Note: This post was updated with additional resources on June 16, 2020.
With civil unrest occurring across the country, the Free Expression Legal Network is sharing a few resources for journalists — or for those FELN members who may be assisting journalists right now.
The U.S. Press Freedom Tracker is investigating reports of more than 250 press freedom incidents, as of June 4, as reporters across the country have covered protests in response to a white Minneapolis police officer killing George Floyd, a Black man, on May 25.
Some resources to help journalists cover and stay safe at protests:
- The Reporters Committee for Freedom of the Press’s Police, Protesters and the Press legal guide and accompanying safety tip sheet
- The Committee to Protect Journalists’ safety advisory and Safety Kit
- The National Press Photographers Association’s practical advice about covering high conflict news stories
- North Carolina law firm Stevens Martin Vaughn & Tadych’s What to Pack for a Protest
- UGA First Amendment Clinic’s Know Your Rights: Tips for Journalists Covering Protests
- The U.S. Press Freedom Tracker, along with the Reporters Committee and other press freedom organizations, are tracking press freedom incidents across the country
- The Reporters Committee is also tracking curfew orders, and whether they exempt the news media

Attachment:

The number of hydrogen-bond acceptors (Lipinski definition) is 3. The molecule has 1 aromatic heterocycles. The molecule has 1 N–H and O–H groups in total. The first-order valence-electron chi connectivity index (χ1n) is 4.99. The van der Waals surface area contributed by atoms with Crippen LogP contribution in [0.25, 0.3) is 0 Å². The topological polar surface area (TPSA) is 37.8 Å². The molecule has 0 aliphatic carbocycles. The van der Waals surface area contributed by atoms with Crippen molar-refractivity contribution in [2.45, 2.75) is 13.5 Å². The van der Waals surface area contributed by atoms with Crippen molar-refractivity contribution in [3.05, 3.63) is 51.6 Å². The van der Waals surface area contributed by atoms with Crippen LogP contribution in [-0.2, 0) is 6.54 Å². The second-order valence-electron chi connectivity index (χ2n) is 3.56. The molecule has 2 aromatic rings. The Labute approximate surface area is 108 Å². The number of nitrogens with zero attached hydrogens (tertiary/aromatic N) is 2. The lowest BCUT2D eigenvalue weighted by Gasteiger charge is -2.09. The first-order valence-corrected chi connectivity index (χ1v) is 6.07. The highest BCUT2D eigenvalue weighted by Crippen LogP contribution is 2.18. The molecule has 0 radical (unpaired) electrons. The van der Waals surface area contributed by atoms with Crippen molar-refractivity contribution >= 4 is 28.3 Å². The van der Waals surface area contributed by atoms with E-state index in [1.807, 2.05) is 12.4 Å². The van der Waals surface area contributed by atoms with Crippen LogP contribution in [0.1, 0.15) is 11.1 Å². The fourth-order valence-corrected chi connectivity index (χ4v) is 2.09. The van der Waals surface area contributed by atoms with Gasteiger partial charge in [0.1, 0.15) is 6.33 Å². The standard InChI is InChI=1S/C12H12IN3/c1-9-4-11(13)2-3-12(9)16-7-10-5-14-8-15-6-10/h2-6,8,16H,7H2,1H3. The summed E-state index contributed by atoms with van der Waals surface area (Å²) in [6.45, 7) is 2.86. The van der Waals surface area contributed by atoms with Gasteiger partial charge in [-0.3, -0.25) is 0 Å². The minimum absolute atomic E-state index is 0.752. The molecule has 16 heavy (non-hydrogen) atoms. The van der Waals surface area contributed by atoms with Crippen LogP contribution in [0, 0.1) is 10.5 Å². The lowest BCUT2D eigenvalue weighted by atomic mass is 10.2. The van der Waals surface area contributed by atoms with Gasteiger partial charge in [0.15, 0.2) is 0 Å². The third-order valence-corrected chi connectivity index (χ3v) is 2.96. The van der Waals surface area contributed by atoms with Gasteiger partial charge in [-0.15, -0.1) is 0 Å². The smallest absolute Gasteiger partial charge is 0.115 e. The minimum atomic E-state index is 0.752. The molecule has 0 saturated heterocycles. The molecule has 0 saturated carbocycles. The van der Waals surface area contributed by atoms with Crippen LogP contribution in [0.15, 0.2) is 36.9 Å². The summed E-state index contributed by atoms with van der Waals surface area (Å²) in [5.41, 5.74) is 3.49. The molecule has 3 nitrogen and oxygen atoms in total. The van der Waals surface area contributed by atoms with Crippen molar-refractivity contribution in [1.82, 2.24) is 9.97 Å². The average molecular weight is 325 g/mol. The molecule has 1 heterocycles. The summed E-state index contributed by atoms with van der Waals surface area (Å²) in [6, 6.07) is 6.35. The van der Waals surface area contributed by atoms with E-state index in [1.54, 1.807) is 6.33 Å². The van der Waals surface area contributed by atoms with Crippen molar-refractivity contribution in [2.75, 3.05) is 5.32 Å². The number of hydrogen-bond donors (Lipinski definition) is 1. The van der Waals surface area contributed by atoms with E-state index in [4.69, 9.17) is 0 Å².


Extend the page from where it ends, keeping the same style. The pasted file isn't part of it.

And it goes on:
- This special analysis looks at when curfew orders may violate the First Amendment
- The Reporters Committee’s Reporter’s Privilege Compendium details protections for journalists’ sources and work, and here is some information about what to do if a reporter receives a request from police for this information
- Additionally, the Reporters Committee’s police body cam map (listing laws and policies related to the release of body cam footage) and Open Government Guide (including information on accessing police records under each state’s open records laws) may be helpful tools for reporting
Reporters Committee attorneys are also monitoring its legal hotline for journalists, in case reporters have questions about their legal rights at protests, or need help finding an attorney. There are three ways to reach the hotline: (1) online at rcfp.org/hotline, (2) by phone at 800-336-4243, or (3) by email at hotline -at- rcfp.org. The Student Press Law Center also has a hotline for student journalists.